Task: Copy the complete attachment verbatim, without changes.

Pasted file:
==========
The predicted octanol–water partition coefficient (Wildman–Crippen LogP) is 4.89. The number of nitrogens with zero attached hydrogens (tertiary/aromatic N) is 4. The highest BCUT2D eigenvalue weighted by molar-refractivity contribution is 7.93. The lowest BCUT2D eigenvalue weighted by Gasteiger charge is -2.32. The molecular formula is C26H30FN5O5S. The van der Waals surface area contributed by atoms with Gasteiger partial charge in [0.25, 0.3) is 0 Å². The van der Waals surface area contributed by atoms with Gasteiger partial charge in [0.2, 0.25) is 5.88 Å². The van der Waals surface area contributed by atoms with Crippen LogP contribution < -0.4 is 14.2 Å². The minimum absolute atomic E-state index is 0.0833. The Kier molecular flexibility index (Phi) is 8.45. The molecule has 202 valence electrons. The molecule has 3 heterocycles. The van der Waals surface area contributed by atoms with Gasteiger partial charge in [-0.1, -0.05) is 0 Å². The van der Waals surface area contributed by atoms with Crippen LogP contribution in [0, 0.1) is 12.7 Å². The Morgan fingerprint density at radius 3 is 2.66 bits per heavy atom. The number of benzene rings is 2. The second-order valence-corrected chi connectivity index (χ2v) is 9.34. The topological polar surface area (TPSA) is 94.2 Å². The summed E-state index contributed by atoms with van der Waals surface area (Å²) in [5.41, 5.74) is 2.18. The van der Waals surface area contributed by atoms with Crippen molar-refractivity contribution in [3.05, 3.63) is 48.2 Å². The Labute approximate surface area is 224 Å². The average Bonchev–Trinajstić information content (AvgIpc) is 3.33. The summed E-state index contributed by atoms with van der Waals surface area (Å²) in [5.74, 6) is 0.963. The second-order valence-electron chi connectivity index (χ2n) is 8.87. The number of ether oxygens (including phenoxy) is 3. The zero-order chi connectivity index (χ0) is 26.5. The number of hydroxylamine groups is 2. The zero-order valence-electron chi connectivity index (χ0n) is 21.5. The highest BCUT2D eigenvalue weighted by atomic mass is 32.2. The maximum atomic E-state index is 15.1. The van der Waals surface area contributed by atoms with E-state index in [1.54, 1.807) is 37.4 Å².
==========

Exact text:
The predicted octanol–water partition coefficient (Wildman–Crippen LogP) is 4.89. The number of nitrogens with zero attached hydrogens (tertiary/aromatic N) is 4. The highest BCUT2D eigenvalue weighted by molar-refractivity contribution is 7.93. The lowest BCUT2D eigenvalue weighted by Gasteiger charge is -2.32. The molecular formula is C26H30FN5O5S. The van der Waals surface area contributed by atoms with Gasteiger partial charge in [0.25, 0.3) is 0 Å². The van der Waals surface area contributed by atoms with Gasteiger partial charge in [0.2, 0.25) is 5.88 Å². The van der Waals surface area contributed by atoms with Crippen LogP contribution < -0.4 is 14.2 Å². The minimum absolute atomic E-state index is 0.0833. The Kier molecular flexibility index (Phi) is 8.45. The molecule has 202 valence electrons. The molecule has 3 heterocycles. The van der Waals surface area contributed by atoms with Gasteiger partial charge in [-0.1, -0.05) is 0 Å². The van der Waals surface area contributed by atoms with Crippen LogP contribution in [0, 0.1) is 12.7 Å². The Morgan fingerprint density at radius 3 is 2.66 bits per heavy atom. The number of benzene rings is 2. The second-order valence-corrected chi connectivity index (χ2v) is 9.34. The topological polar surface area (TPSA) is 94.2 Å². The summed E-state index contributed by atoms with van der Waals surface area (Å²) in [5.41, 5.74) is 2.18. The van der Waals surface area contributed by atoms with Crippen molar-refractivity contribution in [3.05, 3.63) is 48.2 Å². The Labute approximate surface area is 224 Å². The average Bonchev–Trinajstić information content (AvgIpc) is 3.33. The summed E-state index contributed by atoms with van der Waals surface area (Å²) in [5.74, 6) is 0.963. The second-order valence-electron chi connectivity index (χ2n) is 8.87. The number of ether oxygens (including phenoxy) is 3. The zero-order chi connectivity index (χ0) is 26.5. The number of hydroxylamine groups is 2. The zero-order valence-electron chi connectivity index (χ0n) is 21.5. The highest BCUT2D eigenvalue weighted by atomic mass is 32.2. The maximum atomic E-state index is 15.1. The van der Waals surface area contributed by atoms with E-state index in [1.54, 1.807) is 37.4 Å².